It follows that conscientious objection to participation in war ought to be universally recognized. Gaudium et Spes endorsed that objective in this passage: “It seems right that laws make humane provision for the case of those who for reasons of conscience refuse to bear arms, provided however, that they agree to serve the community in some other way.” (section 79.2)

The treatment of conscience marked a major turning point in Catholic teaching. Even during World War II, Catholics on all sides had been told to obey their rulers and had been assured that, were they made party to sin by their obedience, the blame would lie with their rulers rather than with themselves.

But in Gaudium et Spes, those who renounce violence altogether, seeking a more just and compassionate society by nonviolent means, were praised:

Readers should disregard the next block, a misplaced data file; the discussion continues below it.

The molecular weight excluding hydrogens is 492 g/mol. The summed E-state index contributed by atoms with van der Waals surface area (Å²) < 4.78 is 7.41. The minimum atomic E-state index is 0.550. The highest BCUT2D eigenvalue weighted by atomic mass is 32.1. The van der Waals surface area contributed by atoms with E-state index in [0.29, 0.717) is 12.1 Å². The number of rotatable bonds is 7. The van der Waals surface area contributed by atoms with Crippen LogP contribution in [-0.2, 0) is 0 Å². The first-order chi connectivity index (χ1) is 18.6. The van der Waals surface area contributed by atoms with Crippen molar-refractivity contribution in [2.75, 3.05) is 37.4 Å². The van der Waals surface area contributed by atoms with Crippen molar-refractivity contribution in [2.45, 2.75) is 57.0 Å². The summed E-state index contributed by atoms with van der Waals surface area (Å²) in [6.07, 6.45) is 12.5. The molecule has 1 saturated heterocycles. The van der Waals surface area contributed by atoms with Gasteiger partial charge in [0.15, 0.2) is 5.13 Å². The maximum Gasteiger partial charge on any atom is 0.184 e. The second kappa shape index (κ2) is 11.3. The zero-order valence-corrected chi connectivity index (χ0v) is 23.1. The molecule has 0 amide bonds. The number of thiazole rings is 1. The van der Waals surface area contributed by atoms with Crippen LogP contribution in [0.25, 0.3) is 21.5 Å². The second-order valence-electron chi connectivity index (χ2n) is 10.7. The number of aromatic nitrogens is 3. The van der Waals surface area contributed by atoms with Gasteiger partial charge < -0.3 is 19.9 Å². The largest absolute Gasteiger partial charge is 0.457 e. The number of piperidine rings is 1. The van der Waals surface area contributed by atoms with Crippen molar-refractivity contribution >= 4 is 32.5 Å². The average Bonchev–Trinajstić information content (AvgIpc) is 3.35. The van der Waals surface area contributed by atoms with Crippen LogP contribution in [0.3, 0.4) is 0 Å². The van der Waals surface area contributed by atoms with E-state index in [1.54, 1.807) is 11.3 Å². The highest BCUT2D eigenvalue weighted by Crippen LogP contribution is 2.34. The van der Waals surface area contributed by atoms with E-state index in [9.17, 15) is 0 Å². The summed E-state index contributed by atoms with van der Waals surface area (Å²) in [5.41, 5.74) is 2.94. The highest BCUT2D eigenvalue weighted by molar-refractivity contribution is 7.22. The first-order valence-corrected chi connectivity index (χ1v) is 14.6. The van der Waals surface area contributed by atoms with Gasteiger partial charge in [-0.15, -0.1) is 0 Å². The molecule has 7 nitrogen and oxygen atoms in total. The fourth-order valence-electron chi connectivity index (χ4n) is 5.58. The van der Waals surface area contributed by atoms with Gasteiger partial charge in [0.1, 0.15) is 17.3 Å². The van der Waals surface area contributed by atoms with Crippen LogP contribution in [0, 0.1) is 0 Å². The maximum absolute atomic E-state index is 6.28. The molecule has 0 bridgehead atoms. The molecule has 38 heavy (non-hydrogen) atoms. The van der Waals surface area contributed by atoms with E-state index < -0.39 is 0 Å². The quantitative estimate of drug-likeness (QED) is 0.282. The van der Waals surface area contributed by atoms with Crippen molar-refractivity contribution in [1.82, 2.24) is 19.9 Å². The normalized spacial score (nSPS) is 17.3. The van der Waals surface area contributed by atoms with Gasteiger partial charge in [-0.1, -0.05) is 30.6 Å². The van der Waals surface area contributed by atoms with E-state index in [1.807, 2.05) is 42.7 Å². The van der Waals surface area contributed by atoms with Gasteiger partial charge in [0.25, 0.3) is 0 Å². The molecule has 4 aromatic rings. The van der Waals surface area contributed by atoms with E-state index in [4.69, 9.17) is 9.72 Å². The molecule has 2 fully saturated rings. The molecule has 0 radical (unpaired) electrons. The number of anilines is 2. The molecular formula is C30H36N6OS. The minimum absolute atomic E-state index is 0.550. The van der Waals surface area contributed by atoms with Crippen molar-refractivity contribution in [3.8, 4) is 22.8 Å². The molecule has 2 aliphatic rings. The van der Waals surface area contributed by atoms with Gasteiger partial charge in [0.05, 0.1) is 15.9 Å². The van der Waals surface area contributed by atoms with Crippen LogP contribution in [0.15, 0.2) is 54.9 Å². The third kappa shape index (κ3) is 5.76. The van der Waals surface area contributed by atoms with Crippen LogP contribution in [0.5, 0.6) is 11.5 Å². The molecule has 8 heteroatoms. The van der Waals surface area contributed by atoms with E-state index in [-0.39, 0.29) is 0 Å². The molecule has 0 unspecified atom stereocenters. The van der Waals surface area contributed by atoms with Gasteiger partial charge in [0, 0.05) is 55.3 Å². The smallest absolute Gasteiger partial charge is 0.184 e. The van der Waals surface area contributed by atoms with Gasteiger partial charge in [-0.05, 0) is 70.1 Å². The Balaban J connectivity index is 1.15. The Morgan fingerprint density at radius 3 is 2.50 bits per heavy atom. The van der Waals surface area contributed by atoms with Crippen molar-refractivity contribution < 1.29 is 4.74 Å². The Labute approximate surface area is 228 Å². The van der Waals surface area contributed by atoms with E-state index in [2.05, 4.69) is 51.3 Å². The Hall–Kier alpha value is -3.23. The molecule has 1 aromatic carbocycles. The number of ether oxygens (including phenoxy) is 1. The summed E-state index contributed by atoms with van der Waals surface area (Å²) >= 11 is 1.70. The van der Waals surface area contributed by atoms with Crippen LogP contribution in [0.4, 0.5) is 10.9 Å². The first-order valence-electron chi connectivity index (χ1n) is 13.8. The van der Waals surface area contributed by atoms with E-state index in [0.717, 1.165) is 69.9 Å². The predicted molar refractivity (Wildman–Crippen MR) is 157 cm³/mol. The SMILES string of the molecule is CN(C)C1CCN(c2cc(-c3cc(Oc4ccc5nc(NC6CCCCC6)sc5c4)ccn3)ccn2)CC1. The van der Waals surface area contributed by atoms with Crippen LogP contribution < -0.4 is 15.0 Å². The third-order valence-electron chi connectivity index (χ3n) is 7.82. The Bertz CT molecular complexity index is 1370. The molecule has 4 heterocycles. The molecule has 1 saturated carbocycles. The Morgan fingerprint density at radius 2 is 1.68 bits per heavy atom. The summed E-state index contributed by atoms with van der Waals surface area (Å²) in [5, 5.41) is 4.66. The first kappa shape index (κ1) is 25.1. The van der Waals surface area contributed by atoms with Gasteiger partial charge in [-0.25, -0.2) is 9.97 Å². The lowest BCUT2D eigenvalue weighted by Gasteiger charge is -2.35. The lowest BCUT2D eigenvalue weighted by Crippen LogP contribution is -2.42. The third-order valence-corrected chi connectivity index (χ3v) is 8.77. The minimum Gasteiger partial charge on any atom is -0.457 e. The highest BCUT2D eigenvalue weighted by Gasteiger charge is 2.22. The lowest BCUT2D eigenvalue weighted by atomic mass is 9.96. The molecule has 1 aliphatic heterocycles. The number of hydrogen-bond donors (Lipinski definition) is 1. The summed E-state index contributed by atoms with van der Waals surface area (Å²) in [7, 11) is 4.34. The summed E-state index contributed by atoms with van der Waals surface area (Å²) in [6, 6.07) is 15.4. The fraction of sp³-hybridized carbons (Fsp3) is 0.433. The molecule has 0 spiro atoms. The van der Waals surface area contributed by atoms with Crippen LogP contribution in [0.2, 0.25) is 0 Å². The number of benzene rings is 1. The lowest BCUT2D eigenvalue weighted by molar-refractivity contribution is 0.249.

“We cannot fail to praise those who renounce the use of violence in vindication of their rights and who resort to methods of defense which are otherwise available to weaker parties too, provided this can be done without injury to the rights and duties of others or to the community itself.”

Those who, in the name of obedience, obey commands which condemn the innocent and defenseless to death were described as “criminal,” while the courage of those who disobey commands to participate in genocidal actions were described as meriting “supreme commendation.”

Though I am no expert on what went on behind the scenes as Guadium et Spes was being drafted, I do know some aspects of the story. Let me draw your attention to just one of these.

The first draft of Schema 13, eventually to become Guadium et Spes, was in circulation well over a year before the final text was approved by the bishops and signed by Pope Paul. During those months, not only were bishops and theologians present in Rome engaged in the debate, but so were others in distant parts of the world, including Thomas Merton, one of the most widely read Catholic authors of the twentieth century.